When I was 13 years old, in 1985, I discovered Ultima IV. This was a top-down role-playing computer game. It was unlike any other game I’d ever played. For one thing, the world was richly detailed and interactive. For another, even more important, the game was not about killing monsters. It was about 8 virtues that you, as the character, had to preserve. If you stole gold from someone, that affected your honesty. If you ran away from a fight, that affected your courage. If you bragged to a villager, it affected your humility. It was a paradigm-shifting experience for me. I loved playing the game. And I loved the sequels that followed.
The game was created by Richard Garriott, a.k.a. Lord British. Last week, I read Garriott’s new book, Explore/Create: My Life In Pursuit of New Frontiers, Hidden Worlds, and the Creative Spark. The book is a delightful journey through the life of someone who has done more than just create virtual worlds, but someone who has seen more of our world than most people alive today ever will.
Garriott’s book, as the title suggests, alternates between two big parts of his life: exploration, and creation. Garriott has been to the bottom of the Atlantic ocean, and toured the Titanic. He was also a space tourist, flying on a Russian Soyuz rocket for a 2-week stay on the International Space Station. (Garriott’s father, Owen Garriott, was a NASA astronaut, spending 60 days on Skylab, and flying the Space Shuttle.)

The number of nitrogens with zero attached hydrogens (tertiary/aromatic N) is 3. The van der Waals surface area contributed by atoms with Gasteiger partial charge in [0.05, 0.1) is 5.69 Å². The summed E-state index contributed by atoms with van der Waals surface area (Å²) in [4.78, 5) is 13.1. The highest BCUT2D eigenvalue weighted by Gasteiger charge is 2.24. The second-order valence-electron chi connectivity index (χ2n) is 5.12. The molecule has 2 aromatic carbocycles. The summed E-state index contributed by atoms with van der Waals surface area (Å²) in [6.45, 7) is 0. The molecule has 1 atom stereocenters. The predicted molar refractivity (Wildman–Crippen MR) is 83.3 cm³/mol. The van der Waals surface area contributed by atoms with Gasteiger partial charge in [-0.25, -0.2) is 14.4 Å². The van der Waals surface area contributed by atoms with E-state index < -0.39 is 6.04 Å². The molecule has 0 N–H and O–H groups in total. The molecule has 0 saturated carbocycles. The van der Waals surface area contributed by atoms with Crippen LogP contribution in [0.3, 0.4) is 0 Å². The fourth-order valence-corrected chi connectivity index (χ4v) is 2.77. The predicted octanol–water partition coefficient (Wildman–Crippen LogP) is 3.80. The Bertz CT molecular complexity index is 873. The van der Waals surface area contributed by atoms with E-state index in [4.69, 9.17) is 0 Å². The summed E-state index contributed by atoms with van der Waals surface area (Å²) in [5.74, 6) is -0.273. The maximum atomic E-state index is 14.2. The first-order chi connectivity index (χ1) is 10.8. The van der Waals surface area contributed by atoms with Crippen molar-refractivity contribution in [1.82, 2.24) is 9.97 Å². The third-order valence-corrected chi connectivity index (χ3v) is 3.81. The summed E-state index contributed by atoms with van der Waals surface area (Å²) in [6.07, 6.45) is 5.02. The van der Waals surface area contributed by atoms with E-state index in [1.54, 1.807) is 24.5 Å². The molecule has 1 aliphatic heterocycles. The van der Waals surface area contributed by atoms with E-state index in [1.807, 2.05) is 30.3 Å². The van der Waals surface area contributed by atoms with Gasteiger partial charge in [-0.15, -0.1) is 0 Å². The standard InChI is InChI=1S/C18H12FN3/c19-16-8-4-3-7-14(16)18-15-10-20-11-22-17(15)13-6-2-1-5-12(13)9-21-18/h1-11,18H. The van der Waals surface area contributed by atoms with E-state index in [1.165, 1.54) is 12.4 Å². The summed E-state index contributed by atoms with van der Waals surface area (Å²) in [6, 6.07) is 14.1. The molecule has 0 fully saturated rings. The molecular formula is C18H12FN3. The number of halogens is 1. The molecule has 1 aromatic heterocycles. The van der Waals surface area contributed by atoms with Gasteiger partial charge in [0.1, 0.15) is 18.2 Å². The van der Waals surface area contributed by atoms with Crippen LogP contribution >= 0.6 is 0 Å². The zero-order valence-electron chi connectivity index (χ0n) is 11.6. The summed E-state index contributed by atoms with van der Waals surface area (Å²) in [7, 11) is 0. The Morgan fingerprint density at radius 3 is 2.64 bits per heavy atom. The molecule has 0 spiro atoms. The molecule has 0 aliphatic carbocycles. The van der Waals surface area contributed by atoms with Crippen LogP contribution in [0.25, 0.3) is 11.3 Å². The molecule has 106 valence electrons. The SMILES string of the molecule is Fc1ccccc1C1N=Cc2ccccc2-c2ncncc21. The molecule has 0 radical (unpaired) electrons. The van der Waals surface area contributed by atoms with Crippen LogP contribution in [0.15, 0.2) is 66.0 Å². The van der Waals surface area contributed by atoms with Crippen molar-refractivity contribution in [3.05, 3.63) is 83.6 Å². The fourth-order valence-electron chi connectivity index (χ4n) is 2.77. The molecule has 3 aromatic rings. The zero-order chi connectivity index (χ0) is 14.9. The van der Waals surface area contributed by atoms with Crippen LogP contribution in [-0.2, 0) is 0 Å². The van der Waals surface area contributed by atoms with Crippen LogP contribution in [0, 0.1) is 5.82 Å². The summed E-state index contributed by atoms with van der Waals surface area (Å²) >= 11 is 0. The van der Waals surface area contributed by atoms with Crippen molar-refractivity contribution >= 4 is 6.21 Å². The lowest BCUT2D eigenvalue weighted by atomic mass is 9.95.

But Garriott also had a creative vision, and was the brains behind some of the best computers games ever created, including the Ultima series of games.
The book is packed with anecdotes from Garriott’s experiences, from performing magic tricks for moonwalkers like Ed Mitchell, to the evolution of the 8 virtues in the Ultima games. While I enjoyed the exploration parts of the book, I loved the “create” sections. I loved learning how the Ultima games came to be, loved learning how features were added, and how the games grew and evolved over time.
Explore/Create is a fun read, especially for anyone with the explorer bug, or anyone who loves computer role-playing games.
A few years ago, I learned that Garriott was Kickstarting a new game, Shroud of the Avatar, which would be a 21st century descendant of the Ultima games. I became an early backer, and watching the game evolve over time as it gets closer and closer to release has been a joy. As a backer, I have access to early releases, and have played the game with the Little Man, who also seems to get as much joy out of it as I do.
If you are interested in exploration, creation, a polymath, and old-school RPGs, I recommend Garriott’s book. It’s a treat.